Exclusive: Navigating tight spaces with thermal imaging technology

February 9, 2024

Gavin Parker, Senior Station Officer with Fire Rescue Victoria, discusses the use of thermal imaging camera and visual inspections in small spaces

Visual and infrared (IR) inspections are often necessary in areas with limited access and space, or in close contact with objects, especially to avoid high heat levels.

This can be to investigate fire conditions during suppression or overhaul, and inspections of faults or overheating of mechanical and electrical equipment.


When working in tight spaces, follow standard practices to ensure safety.

When working near heat, machinery, and equipment, it’s essential to use the correct personal protective clothing/equipment (PPC/PPE) and to isolate electrical, mechanical, and other services as required.

For areas classified as a “confined space”, procedures and requirements as designated must also be followed.

Visual inspections in tight spaces

Visual inspections can occur in places where access is restricted or limited, including, but not limited to, chimneys, vent openings, ceilings, sub-floor, building cavities, behind fixed objects such as machinery, and in or near other equipment.

These limitations can be overcome using various visual equipment, such as mirrors, inspection cameras, or borescopes.

Another method is taking a digital photo or video for later viewing on a camera or smartphone screen, away from the confined space.

The use of thermal imaging cameras in tight spaces

Similar to visual limitations, access can also be restricted when using a Thermal Imaging Camera (TIC).

This could be the inability to align the camera with the object of interest to achieve a perpendicular or best viewing angle, or the ability to position yourself to view the screen clearly when the camera is in position.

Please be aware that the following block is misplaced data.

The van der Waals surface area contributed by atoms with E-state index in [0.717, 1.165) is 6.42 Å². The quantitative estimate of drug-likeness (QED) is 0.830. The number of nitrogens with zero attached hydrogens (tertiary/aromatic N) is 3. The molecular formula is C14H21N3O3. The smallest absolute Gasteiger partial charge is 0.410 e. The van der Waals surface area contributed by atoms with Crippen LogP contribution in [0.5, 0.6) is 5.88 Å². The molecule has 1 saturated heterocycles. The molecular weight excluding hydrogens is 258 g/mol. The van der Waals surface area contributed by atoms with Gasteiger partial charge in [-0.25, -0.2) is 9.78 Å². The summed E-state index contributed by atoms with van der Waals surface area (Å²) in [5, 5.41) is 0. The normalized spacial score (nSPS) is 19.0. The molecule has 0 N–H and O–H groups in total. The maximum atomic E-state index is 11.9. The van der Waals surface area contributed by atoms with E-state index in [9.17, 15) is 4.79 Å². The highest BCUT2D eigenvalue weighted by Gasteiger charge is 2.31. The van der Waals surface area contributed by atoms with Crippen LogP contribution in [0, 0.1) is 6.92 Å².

TICs used in a confined area may require the camera to be very close to the object to be viewed.

The fixed focal range of the camera may also need to be considered.

Objects closer than around 81cm (32 inches) may be out of focus.

Options for thermal inspections

To achieve a better view with the TIC, consider moving or removing items, or opening up the area to gain better access and space.

This may be difficult, take considerable time, or result in unnecessary damage and disruption.

If available, a small or compact camera may be easier to use when space is limited, and a camera with a wide field of view may also be an advantage as it can examine a larger area.

Several methods can be considered to improve effectiveness and efficiency when using the camera in restricted spaces.

Some of these include:

Gaining a better view of the screen:

The screens of most handheld TICs are usually angled slightly upwards at around 10°.

This is for ease of viewing when holding the camera below the eye-line.

That being the case when we view something horizontally with the camera overhead the TICs screen will be angled above your line of sight.

Simply turning and holding the camera upside down may angle the screen to improve screen alignment if the camera is positioned overhead.

Image “freeze” or capture and video playback:

Some TICs can “freeze” the image or record digital still images or video with viewing or playback on the screen.

This provides a simple and effective option that can be used for several applications when the camera can be aligned with the object of interest or target, but the screen is difficult to view due to a lack of space or even where screen glare is a problem.

The “image freeze” function allows a screen capture button to be pressed when the camera is aimed at the area of interest.

The feature “freezes” the image on the screen while the button remains depressed.

The camera can then be re-positioned to view the captured screen image before releasing the button.

For cameras that have an image or video record feature and on-screen playback, captured images or video may be able to be displayed again on the viewing screen by using the camera’s menu selection.

Some cameras have a video transmission capability and provision for remote viewing.